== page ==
- Masters Grade Level: Previously known as Advanced. The TEA expects students at Masters Grade Level to succeed in the next grade or course with little or no academic intervention. Students in this category demonstrate the ability to think critically and apply the assessed knowledge and skills in varied contexts, both familiar and unfamiliar. Students taking the STAAR® Algebra II and English III assessments who achieve Masters Grade Level are well prepared for postsecondary success.
The New STAAR Report Card: Previously, the Texas Education Agency published each child's STAAR results on the Confidential Student Report (CSR). TEA has redesigned the CSR and given it a new name, the STAAR Report Card. The redesign has significant changes with the goal of providing a more user-friendly report on student progress. The new STAAR Report Card will include:
- growth and progress information
- the learner's Lexile levels and trend data
- resources for parents in both English and Spanish
- possible questions for parents to ask school staff
Due to the new reporting method, the grades 3-8 STAAR Report Card will only be available online at the time the state requires districts to provide parents with their child's STAAR results. Parents/guardians will receive communication with their child's access code to use on the texasassessment.com website to view the STAAR Report online. The online availability date for reports will be June 30, 2017. Although communication will be sent to parents/guardians with their child's unique portal access code, the portal access code is not needed. Per TEA, a parent/guardian may enter in their child's name, birth date, and social security number to access the STAAR Report Card. Paper copies of the STAAR Report Card are to be sent to the district from the state in mid to late July. Once received in-district, the paper copies will be mailed to parents/guardians.
For high school, the online availability will be June 13, 2017, in the same manner as described above. Districts are to receive paper versions of the online reports on June 13, 2017, and will be mailing them to parents. A separate communication regarding a portal access code will not be sent to parents/guardians for high school results, since the paper version will be mailed. Parents of high school students may enter their child's name, birth date, and social security number to access the information.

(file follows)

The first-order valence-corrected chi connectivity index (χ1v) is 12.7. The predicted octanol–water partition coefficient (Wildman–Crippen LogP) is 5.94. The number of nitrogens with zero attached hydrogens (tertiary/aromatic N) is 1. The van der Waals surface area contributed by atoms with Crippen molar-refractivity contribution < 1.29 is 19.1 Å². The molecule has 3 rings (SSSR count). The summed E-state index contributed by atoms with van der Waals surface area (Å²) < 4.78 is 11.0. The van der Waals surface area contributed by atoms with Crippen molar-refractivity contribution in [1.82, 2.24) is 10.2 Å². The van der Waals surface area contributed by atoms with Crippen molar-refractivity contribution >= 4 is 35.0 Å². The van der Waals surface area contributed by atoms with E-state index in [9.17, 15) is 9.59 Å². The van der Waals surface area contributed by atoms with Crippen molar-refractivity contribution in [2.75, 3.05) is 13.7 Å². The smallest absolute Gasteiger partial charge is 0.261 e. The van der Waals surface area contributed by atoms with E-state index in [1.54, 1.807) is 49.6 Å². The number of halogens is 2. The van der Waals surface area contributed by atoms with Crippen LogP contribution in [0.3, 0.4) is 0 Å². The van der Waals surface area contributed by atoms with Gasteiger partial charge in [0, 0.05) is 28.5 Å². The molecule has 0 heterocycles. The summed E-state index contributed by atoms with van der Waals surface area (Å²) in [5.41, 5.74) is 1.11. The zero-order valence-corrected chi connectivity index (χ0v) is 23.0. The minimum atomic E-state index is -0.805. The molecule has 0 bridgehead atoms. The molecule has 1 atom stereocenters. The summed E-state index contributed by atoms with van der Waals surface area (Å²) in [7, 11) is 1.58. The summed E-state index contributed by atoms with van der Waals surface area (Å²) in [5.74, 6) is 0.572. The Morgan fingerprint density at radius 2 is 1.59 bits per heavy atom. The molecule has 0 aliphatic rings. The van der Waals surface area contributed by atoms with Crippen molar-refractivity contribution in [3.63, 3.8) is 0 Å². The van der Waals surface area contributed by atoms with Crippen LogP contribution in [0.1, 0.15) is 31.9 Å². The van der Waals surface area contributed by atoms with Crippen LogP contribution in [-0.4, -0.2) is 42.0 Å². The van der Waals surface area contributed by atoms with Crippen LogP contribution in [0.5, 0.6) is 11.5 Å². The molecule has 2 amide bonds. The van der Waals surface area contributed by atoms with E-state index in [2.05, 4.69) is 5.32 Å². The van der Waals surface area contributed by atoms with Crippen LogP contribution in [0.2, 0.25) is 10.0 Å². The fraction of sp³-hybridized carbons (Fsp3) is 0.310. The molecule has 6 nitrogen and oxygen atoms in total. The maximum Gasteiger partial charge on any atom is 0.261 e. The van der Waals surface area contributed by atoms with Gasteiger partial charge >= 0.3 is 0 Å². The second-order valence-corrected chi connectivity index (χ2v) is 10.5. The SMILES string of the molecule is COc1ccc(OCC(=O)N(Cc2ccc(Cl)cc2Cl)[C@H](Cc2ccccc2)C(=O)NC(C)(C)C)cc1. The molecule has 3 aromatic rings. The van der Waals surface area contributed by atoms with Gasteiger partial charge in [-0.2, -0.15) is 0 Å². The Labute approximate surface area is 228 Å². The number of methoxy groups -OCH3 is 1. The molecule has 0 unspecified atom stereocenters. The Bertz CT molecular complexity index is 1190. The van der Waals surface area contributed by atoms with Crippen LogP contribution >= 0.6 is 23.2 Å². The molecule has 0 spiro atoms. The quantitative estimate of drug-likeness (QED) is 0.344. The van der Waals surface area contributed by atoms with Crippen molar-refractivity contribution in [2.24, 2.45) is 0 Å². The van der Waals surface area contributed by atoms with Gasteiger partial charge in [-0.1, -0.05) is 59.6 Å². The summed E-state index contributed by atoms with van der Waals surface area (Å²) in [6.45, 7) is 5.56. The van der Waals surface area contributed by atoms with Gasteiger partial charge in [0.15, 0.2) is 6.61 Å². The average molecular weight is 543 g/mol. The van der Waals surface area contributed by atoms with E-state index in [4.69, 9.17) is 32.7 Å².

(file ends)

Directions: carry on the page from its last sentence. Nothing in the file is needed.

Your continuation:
TEA has developed a one page document that gives an overview of the STAAR Report Card. Link to Document
- Assessment is an on-going, spiraling, data driven process that guides instruction.
- Assessment is a balance between “of” learning and “for” learning.
- Assessment quality is more important than quantity.
- Assessments ensure that learners have a clear understanding of what they have learned and why.
- Assessment is aligned and integrated with curriculum.
- Assessment is essential for learner and educator accountability.
- Assessment promotes greater learning and growth through differentiated, yet respectful, tasks.
- Assessments should include opportunities for learner self-reflection.
- Assessments are a form of communication.
- Grades communicate student achievement relative to standards.
- Grades clearly reflect a learner's growth rather than average performance.
- Behavior and academic achievement are reported separately.